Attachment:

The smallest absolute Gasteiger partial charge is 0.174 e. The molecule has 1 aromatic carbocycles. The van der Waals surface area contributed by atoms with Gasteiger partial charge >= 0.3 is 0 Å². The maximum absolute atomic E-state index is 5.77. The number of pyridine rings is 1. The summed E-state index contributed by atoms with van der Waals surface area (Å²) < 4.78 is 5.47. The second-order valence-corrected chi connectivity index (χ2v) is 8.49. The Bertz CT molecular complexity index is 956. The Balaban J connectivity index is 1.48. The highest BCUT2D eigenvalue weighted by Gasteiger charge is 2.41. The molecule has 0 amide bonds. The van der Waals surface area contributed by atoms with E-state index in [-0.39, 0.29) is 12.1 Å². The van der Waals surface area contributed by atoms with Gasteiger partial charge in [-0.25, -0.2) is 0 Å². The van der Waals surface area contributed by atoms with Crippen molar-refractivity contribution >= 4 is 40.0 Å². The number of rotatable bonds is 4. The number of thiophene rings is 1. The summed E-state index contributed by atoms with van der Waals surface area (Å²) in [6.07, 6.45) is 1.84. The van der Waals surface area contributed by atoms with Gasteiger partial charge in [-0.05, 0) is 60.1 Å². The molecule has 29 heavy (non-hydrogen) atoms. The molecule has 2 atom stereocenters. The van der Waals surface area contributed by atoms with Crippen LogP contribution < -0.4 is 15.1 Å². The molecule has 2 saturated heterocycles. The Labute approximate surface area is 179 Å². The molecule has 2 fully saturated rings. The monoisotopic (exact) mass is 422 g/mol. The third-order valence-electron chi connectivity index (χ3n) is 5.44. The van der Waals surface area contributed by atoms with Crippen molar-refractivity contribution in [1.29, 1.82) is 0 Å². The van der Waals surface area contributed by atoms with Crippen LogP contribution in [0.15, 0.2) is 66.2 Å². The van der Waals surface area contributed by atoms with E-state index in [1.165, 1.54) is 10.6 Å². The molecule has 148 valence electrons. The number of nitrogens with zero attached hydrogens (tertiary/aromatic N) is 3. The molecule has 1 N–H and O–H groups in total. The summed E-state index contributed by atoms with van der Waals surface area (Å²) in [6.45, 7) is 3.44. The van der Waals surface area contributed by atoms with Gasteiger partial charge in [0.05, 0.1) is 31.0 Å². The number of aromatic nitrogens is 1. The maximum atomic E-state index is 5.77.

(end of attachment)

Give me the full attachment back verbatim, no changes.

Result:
The smallest absolute Gasteiger partial charge is 0.174 e. The molecule has 1 aromatic carbocycles. The van der Waals surface area contributed by atoms with Gasteiger partial charge >= 0.3 is 0 Å². The maximum absolute atomic E-state index is 5.77. The number of pyridine rings is 1. The summed E-state index contributed by atoms with van der Waals surface area (Å²) < 4.78 is 5.47. The second-order valence-corrected chi connectivity index (χ2v) is 8.49. The Bertz CT molecular complexity index is 956. The Balaban J connectivity index is 1.48. The highest BCUT2D eigenvalue weighted by Gasteiger charge is 2.41. The molecule has 0 amide bonds. The van der Waals surface area contributed by atoms with E-state index in [-0.39, 0.29) is 12.1 Å². The van der Waals surface area contributed by atoms with Gasteiger partial charge in [-0.25, -0.2) is 0 Å². The van der Waals surface area contributed by atoms with Crippen molar-refractivity contribution >= 4 is 40.0 Å². The number of rotatable bonds is 4. The number of thiophene rings is 1. The summed E-state index contributed by atoms with van der Waals surface area (Å²) in [6.07, 6.45) is 1.84. The van der Waals surface area contributed by atoms with Gasteiger partial charge in [-0.05, 0) is 60.1 Å². The molecule has 29 heavy (non-hydrogen) atoms. The molecule has 2 atom stereocenters. The van der Waals surface area contributed by atoms with Crippen LogP contribution < -0.4 is 15.1 Å². The molecule has 2 saturated heterocycles. The Labute approximate surface area is 179 Å². The molecule has 2 fully saturated rings. The monoisotopic (exact) mass is 422 g/mol. The third-order valence-electron chi connectivity index (χ3n) is 5.44. The van der Waals surface area contributed by atoms with Crippen molar-refractivity contribution in [1.29, 1.82) is 0 Å². The van der Waals surface area contributed by atoms with Crippen LogP contribution in [0.15, 0.2) is 66.2 Å². The van der Waals surface area contributed by atoms with E-state index in [1.165, 1.54) is 10.6 Å². The molecule has 148 valence electrons. The number of nitrogens with zero attached hydrogens (tertiary/aromatic N) is 3. The molecule has 1 N–H and O–H groups in total. The summed E-state index contributed by atoms with van der Waals surface area (Å²) in [6.45, 7) is 3.44. The van der Waals surface area contributed by atoms with Gasteiger partial charge in [0.05, 0.1) is 31.0 Å². The number of aromatic nitrogens is 1. The maximum atomic E-state index is 5.77.